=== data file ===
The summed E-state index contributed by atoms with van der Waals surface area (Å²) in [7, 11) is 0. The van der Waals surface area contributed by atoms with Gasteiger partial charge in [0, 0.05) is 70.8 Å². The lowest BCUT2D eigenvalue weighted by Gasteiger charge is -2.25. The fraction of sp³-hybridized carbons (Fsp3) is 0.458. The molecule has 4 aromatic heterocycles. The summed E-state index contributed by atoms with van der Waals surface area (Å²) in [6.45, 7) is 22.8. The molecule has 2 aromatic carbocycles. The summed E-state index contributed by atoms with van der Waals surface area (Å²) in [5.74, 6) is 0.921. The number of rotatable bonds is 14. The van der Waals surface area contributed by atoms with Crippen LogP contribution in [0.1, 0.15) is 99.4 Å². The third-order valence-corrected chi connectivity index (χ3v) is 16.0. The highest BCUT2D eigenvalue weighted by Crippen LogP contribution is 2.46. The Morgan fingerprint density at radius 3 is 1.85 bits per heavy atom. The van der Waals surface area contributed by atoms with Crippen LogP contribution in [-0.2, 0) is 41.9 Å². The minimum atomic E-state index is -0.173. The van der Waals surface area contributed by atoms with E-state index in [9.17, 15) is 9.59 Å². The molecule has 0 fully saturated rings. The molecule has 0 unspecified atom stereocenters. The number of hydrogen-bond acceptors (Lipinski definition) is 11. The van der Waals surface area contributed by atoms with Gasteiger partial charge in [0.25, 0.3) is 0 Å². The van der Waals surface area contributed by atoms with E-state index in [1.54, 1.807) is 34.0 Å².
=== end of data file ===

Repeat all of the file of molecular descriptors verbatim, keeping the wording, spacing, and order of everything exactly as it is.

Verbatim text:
The summed E-state index contributed by atoms with van der Waals surface area (Å²) in [7, 11) is 0. The van der Waals surface area contributed by atoms with Gasteiger partial charge in [0, 0.05) is 70.8 Å². The lowest BCUT2D eigenvalue weighted by Gasteiger charge is -2.25. The fraction of sp³-hybridized carbons (Fsp3) is 0.458. The molecule has 4 aromatic heterocycles. The summed E-state index contributed by atoms with van der Waals surface area (Å²) in [6.45, 7) is 22.8. The molecule has 2 aromatic carbocycles. The summed E-state index contributed by atoms with van der Waals surface area (Å²) in [5.74, 6) is 0.921. The number of rotatable bonds is 14. The van der Waals surface area contributed by atoms with Crippen LogP contribution in [0.1, 0.15) is 99.4 Å². The third-order valence-corrected chi connectivity index (χ3v) is 16.0. The highest BCUT2D eigenvalue weighted by Crippen LogP contribution is 2.46. The Morgan fingerprint density at radius 3 is 1.85 bits per heavy atom. The van der Waals surface area contributed by atoms with Crippen LogP contribution in [-0.2, 0) is 41.9 Å². The minimum atomic E-state index is -0.173. The van der Waals surface area contributed by atoms with E-state index in [9.17, 15) is 9.59 Å². The molecule has 0 fully saturated rings. The molecule has 0 unspecified atom stereocenters. The number of hydrogen-bond acceptors (Lipinski definition) is 11. The van der Waals surface area contributed by atoms with Gasteiger partial charge in [0.25, 0.3) is 0 Å². The van der Waals surface area contributed by atoms with E-state index in [1.54, 1.807) is 34.0 Å².